Sub - Molecular - Paleontology
By, Ronald Stewart Th.D. ; Ph.D.
Ever since M.H. Schweitzer wrote her 2003 paper entitled : "The Future of Molecular Paleontology " , apparently was not understood by some paleontologists to mean that the science of paleontology itself, with molecular Paleontology as a sub-discipline science mean that the science of microscopy was at a point where a dinosaur cell for instance can be examined at the atomic level. However, is this so, or has the term : "Molecular Paleontology" rather been maybe misunderstood by some scientists ? If so, what would be a correct definition of this ? Secondly, where is today's paleontology at as a science, in terms of the study of dinosaurs for example as now an extinct biological specimen ? This research paper addresses these questions and issues, in brief comparison to light, florescent, optical, compound, electron, AFM,-(Atomic Force Microscopes),(any other microscopy) and the newest microscopy technology invented in March , 2011 entitled : "Virtual Optical Imaging At (50) -(nm) " microscopy system, since this is the latest technology in microscopy, it will be compared to a second new microscopy and microscopy imaging system invented by the author of this paper which is entitled : "IMMI". Which is the acronym for-(Infinite Microscopic to Macroscopic Imaging). Which IMMI has the capability of not just being used on (objects) just like the : "Virtual Optical Imaging At (50) -(nm) " microscopy system which can only view and image object to some degree at a maximum size of (50) - nm), but IMMI will view and image objects and biological specimen -(like in paleontology) well below the (50)-nm) level. Or makes IMMI immediately applicable to medicine or biology. For example, viewing /imaging the sub-cellular - molecular components of a cell, it's structure or a virus - etc.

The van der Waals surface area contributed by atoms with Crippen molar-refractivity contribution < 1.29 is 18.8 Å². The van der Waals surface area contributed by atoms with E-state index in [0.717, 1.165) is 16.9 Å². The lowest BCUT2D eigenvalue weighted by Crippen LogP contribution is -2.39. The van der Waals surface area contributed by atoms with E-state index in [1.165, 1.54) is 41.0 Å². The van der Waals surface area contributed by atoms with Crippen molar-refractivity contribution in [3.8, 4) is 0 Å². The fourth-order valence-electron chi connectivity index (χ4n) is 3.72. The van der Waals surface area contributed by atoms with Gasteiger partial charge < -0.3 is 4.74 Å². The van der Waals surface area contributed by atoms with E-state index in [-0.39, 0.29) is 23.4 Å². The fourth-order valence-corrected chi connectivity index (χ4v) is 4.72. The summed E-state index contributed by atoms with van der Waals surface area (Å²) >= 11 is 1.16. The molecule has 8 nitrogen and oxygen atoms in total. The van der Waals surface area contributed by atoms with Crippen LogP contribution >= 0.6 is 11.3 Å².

Keywords ; Lizard, Reptilian, Dinosaur, Paleontology, Dinosaur Biology, Molecular Paleontology, Sub-cellular